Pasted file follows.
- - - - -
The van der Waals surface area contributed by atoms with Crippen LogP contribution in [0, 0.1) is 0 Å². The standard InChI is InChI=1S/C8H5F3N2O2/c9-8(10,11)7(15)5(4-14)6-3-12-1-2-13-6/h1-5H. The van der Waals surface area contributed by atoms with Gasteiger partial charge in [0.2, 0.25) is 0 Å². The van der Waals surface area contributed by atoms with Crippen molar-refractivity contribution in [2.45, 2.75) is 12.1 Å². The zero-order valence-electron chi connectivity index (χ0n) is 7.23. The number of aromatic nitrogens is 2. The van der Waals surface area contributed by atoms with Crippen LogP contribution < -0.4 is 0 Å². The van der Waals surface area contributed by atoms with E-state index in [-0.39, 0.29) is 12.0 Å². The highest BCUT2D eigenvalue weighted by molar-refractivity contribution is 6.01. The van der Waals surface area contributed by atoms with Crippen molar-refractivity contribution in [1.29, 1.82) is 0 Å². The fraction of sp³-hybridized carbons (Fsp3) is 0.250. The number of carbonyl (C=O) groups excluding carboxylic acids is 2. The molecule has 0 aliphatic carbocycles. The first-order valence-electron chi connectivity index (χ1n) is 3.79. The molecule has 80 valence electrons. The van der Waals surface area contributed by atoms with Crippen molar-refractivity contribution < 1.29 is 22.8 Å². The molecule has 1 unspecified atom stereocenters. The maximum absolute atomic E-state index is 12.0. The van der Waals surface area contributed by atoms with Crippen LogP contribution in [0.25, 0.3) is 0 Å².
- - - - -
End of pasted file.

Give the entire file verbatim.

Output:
The van der Waals surface area contributed by atoms with Crippen LogP contribution in [0, 0.1) is 0 Å². The standard InChI is InChI=1S/C8H5F3N2O2/c9-8(10,11)7(15)5(4-14)6-3-12-1-2-13-6/h1-5H. The van der Waals surface area contributed by atoms with Gasteiger partial charge in [0.2, 0.25) is 0 Å². The van der Waals surface area contributed by atoms with Crippen molar-refractivity contribution in [2.45, 2.75) is 12.1 Å². The zero-order valence-electron chi connectivity index (χ0n) is 7.23. The number of aromatic nitrogens is 2. The van der Waals surface area contributed by atoms with Crippen LogP contribution < -0.4 is 0 Å². The van der Waals surface area contributed by atoms with E-state index in [-0.39, 0.29) is 12.0 Å². The highest BCUT2D eigenvalue weighted by molar-refractivity contribution is 6.01. The van der Waals surface area contributed by atoms with Crippen molar-refractivity contribution in [1.29, 1.82) is 0 Å². The fraction of sp³-hybridized carbons (Fsp3) is 0.250. The number of carbonyl (C=O) groups excluding carboxylic acids is 2. The molecule has 0 aliphatic carbocycles. The first-order valence-electron chi connectivity index (χ1n) is 3.79. The molecule has 80 valence electrons. The van der Waals surface area contributed by atoms with Crippen molar-refractivity contribution < 1.29 is 22.8 Å². The molecule has 1 unspecified atom stereocenters. The maximum absolute atomic E-state index is 12.0. The van der Waals surface area contributed by atoms with Crippen LogP contribution in [0.25, 0.3) is 0 Å².